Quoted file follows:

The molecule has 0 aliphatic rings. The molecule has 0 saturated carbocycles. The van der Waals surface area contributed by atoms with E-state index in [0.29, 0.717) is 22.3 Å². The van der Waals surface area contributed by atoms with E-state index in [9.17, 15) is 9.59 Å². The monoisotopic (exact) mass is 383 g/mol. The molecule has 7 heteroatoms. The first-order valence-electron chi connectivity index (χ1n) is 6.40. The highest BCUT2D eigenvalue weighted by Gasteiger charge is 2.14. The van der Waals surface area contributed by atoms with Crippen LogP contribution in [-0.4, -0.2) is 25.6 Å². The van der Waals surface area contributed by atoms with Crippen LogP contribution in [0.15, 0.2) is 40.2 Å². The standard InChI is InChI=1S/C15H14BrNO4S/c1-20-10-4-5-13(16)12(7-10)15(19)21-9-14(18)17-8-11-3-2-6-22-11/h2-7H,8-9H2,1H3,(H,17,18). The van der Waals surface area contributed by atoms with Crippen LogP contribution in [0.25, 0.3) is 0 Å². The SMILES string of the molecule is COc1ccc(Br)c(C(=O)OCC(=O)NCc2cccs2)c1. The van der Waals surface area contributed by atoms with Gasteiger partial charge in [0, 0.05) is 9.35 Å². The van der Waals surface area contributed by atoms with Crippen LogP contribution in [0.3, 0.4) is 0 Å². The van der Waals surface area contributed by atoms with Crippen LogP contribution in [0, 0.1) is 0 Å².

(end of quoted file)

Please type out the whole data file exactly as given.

The molecule has 0 aliphatic rings. The molecule has 0 saturated carbocycles. The van der Waals surface area contributed by atoms with E-state index in [0.29, 0.717) is 22.3 Å². The van der Waals surface area contributed by atoms with E-state index in [9.17, 15) is 9.59 Å². The monoisotopic (exact) mass is 383 g/mol. The molecule has 7 heteroatoms. The first-order valence-electron chi connectivity index (χ1n) is 6.40. The highest BCUT2D eigenvalue weighted by Gasteiger charge is 2.14. The van der Waals surface area contributed by atoms with Crippen LogP contribution in [-0.4, -0.2) is 25.6 Å². The van der Waals surface area contributed by atoms with Crippen LogP contribution in [0.15, 0.2) is 40.2 Å². The standard InChI is InChI=1S/C15H14BrNO4S/c1-20-10-4-5-13(16)12(7-10)15(19)21-9-14(18)17-8-11-3-2-6-22-11/h2-7H,8-9H2,1H3,(H,17,18). The van der Waals surface area contributed by atoms with Crippen LogP contribution in [0.25, 0.3) is 0 Å². The SMILES string of the molecule is COc1ccc(Br)c(C(=O)OCC(=O)NCc2cccs2)c1. The van der Waals surface area contributed by atoms with Gasteiger partial charge in [0, 0.05) is 9.35 Å². The van der Waals surface area contributed by atoms with Crippen LogP contribution in [0.3, 0.4) is 0 Å². The van der Waals surface area contributed by atoms with Crippen LogP contribution in [0, 0.1) is 0 Å².